Original Scope: State DOTs are increasingly being challenged to accommodate a variety of modes and services within existing right of way. DOTs may be asked to dedicate (in whole or part) existing lanes or right of way to transit, high occupancy vehicles, bikes, freight or enhanced pedestrian access. The decisions to accommodate the additional modes and services requires a variety of site and community specific trade-offs, design and construction considerations and operational needs that have to be addressed for such accommodation to be accomplished successfully.
This scan will evaluate the design, operational and policy/procedural decisions that State DOTs have been faced with in response to a proposal from an external agency or entity to accommodate additional modes and services within existing ROW. A particular interest is on the dedication of existing lanes to transit as part of a Federal Transit Administration (FTA), Capital Investment Grant (CIG) project especially in urban settings. The scan team will examine technical issues associated with design, construction and operations/maintenance, but will also be strongly focuses on organizational, policy, procedural and “relationship” issues.
Implementation and Impact
Following the scan workshop in May 2018, the scan team worked at the state, regional, and national levels to advance scan findings. Highlights of these activities include:
At the local and state level, scan findings were presented at the Michigan chapter of the American Council of Engineering Companies, Florida DOT’s District Design Team, Pennsylvania DOT, Washington State Design Construction Conference, and to Pierce County groups commencing work on a BRT system. At the regional and national levels, the scan team presented the outcomes of the scan at the MAASTO Meeting and the TRB Standing Committee on Managed Lanes (ACP35) as well as the TRB Standing Committee on Light Rail Transit Systems (APO75).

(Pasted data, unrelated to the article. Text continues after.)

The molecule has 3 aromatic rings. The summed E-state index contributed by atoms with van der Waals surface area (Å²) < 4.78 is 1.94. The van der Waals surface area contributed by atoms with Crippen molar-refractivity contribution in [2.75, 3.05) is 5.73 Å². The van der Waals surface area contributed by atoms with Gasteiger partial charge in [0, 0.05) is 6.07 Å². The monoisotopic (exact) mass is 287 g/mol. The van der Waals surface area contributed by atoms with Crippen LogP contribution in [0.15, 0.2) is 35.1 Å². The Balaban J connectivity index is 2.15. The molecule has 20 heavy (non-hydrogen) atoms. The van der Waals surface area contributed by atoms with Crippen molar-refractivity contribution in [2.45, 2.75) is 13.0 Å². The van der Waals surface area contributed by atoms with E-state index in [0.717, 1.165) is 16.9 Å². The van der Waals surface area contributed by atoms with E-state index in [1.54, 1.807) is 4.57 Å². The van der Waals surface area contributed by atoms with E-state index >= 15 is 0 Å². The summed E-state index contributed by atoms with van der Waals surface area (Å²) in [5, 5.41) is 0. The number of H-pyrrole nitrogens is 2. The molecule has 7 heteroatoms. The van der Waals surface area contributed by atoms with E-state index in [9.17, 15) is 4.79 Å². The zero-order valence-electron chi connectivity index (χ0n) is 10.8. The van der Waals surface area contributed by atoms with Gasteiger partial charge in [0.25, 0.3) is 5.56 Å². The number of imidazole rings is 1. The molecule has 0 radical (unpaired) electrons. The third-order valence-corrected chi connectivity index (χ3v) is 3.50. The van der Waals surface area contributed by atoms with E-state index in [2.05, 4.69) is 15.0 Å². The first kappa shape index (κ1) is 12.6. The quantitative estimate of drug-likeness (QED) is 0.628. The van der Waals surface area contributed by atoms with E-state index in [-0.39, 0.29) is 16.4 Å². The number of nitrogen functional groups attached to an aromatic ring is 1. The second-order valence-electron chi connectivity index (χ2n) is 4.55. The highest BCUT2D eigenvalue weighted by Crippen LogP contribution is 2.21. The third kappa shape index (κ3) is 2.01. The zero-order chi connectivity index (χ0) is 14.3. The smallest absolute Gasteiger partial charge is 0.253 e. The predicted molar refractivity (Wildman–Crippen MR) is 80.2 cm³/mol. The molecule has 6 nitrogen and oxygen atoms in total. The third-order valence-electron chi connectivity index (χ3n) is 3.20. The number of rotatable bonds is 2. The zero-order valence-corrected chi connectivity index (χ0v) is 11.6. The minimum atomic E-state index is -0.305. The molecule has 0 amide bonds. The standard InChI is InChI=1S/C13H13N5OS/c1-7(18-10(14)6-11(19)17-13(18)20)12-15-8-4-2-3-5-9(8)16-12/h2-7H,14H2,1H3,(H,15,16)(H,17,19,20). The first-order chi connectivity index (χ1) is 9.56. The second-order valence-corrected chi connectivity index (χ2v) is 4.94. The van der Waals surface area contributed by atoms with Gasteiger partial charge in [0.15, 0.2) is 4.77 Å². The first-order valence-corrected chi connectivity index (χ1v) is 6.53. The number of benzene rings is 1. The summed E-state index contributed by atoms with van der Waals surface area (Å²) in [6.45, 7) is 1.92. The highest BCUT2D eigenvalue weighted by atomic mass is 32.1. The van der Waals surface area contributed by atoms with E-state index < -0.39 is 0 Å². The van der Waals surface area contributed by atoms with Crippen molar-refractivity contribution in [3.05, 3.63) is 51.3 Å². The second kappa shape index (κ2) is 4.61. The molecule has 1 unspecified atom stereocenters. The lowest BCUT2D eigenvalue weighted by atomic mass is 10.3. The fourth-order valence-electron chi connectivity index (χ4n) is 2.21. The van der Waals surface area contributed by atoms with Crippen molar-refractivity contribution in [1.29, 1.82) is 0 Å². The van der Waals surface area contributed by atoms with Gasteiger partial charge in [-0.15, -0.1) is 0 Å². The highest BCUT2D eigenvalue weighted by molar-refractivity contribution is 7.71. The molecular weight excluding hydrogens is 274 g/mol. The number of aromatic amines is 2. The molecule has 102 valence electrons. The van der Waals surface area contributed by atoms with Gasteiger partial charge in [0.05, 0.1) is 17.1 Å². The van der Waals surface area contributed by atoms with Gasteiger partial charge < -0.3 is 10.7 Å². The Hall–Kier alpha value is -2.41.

Implementation is always the end goal with any project and scans are no different. Some examples of taking outcomes and recommendations of this scan and putting them to use include Washington State DOT working with Sound Transit to determine barriers to access. This then led to WashDOT hiring a consultant to identify best practices for access. Florida DOT used the scan recommendations to inform several projects including the SunRunner BRT in St. Petersburg, the Tampa TECO Line Streetcar Extension, and the Interstate 275 Bus on Shoulder project. A consultant hired by FDOT used the SunRunner BRT project, which was significantly influenced by the scan recommendations, in developing the 2020 Lane Repurposing Guidebook.
The scan team collaborated with AASHTO to develop two webinars to disseminate their findings. The first webinar in the series, conducted on May 31, 2019, included Beth Bonini of PennDOT and Scott Pedersen of MnDOT providing insights into Detroit’s Qline Streetcar, Richmond’s Pulse BRT, and the Minneapolis I-35W Orange Line BRT.
Part 2 of 2 in the webinar series, conducted on November 6, 2019, was moderated by Ming Gao of Florida DOT, while Dylan Counts of WashDOT presented insights into two Seattle area projects: Seattle’s East Link Rail and I-405 BRT.
Scan chair Sharon Edgar provided perspectives on the scan outcomes on the final day of the scan:
Ready Results Brief
- Elizabeth Bonini, Pennsylvania DOT, Scan Chair
- Willard Thompson, Michigan DOT
- Dylan Counts, Washington State DOT
- Ming Gao, Florida DOT
- Scott Pedersen, Minnesota DOT
- James Lambert, University of Virginia
- Gary Jensen, FHWA
- Dennis Slimmer, Subject Matter Expert
- Sharon Edgar, Michigan DOT, AASHTO (former scan chair, Ret.)
- Richmond, Virginia
- Charlotte, North Carolina
- Detroit, Michigan
- Minneapolis, Minnesota
- San Francisco, California
- Seattle, Washington
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